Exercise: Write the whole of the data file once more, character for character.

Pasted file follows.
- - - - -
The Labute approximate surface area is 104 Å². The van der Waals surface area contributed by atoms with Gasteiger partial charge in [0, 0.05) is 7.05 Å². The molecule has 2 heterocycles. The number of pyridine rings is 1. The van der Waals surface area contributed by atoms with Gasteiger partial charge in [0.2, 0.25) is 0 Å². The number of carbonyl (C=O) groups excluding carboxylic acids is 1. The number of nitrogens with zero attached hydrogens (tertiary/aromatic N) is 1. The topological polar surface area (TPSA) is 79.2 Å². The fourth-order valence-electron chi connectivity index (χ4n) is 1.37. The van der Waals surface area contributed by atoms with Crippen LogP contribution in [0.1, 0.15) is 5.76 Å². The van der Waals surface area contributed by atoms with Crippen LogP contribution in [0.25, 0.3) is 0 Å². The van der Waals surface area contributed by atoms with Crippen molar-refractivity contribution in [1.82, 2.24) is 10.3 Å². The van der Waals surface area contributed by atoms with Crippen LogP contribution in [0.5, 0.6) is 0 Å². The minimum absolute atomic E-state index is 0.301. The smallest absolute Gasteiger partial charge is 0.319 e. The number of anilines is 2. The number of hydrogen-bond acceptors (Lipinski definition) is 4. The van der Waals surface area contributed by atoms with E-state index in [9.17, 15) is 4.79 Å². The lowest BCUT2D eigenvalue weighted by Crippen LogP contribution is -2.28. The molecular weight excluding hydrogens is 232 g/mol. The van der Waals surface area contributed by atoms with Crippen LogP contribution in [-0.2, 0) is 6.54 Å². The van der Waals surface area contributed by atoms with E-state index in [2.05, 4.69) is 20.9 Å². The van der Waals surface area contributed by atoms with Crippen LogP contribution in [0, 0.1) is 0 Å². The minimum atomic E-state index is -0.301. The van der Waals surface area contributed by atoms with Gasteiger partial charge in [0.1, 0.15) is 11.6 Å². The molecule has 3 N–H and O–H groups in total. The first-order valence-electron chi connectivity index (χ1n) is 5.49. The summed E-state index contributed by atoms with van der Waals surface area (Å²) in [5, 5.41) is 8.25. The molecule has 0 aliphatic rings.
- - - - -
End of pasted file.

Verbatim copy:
The Labute approximate surface area is 104 Å². The van der Waals surface area contributed by atoms with Gasteiger partial charge in [0, 0.05) is 7.05 Å². The molecule has 2 heterocycles. The number of pyridine rings is 1. The van der Waals surface area contributed by atoms with Gasteiger partial charge in [0.2, 0.25) is 0 Å². The number of carbonyl (C=O) groups excluding carboxylic acids is 1. The number of nitrogens with zero attached hydrogens (tertiary/aromatic N) is 1. The topological polar surface area (TPSA) is 79.2 Å². The fourth-order valence-electron chi connectivity index (χ4n) is 1.37. The van der Waals surface area contributed by atoms with Crippen LogP contribution in [0.1, 0.15) is 5.76 Å². The van der Waals surface area contributed by atoms with Crippen LogP contribution in [0.25, 0.3) is 0 Å². The van der Waals surface area contributed by atoms with Crippen molar-refractivity contribution in [1.82, 2.24) is 10.3 Å². The van der Waals surface area contributed by atoms with Crippen LogP contribution in [0.5, 0.6) is 0 Å². The minimum absolute atomic E-state index is 0.301. The smallest absolute Gasteiger partial charge is 0.319 e. The number of anilines is 2. The number of hydrogen-bond acceptors (Lipinski definition) is 4. The van der Waals surface area contributed by atoms with E-state index in [9.17, 15) is 4.79 Å². The lowest BCUT2D eigenvalue weighted by Crippen LogP contribution is -2.28. The molecular weight excluding hydrogens is 232 g/mol. The van der Waals surface area contributed by atoms with Crippen LogP contribution in [-0.2, 0) is 6.54 Å². The van der Waals surface area contributed by atoms with E-state index in [2.05, 4.69) is 20.9 Å². The van der Waals surface area contributed by atoms with Crippen LogP contribution in [0, 0.1) is 0 Å². The minimum atomic E-state index is -0.301. The van der Waals surface area contributed by atoms with Gasteiger partial charge in [0.1, 0.15) is 11.6 Å². The molecule has 3 N–H and O–H groups in total. The first-order valence-electron chi connectivity index (χ1n) is 5.49. The summed E-state index contributed by atoms with van der Waals surface area (Å²) in [5, 5.41) is 8.25. The molecule has 0 aliphatic rings.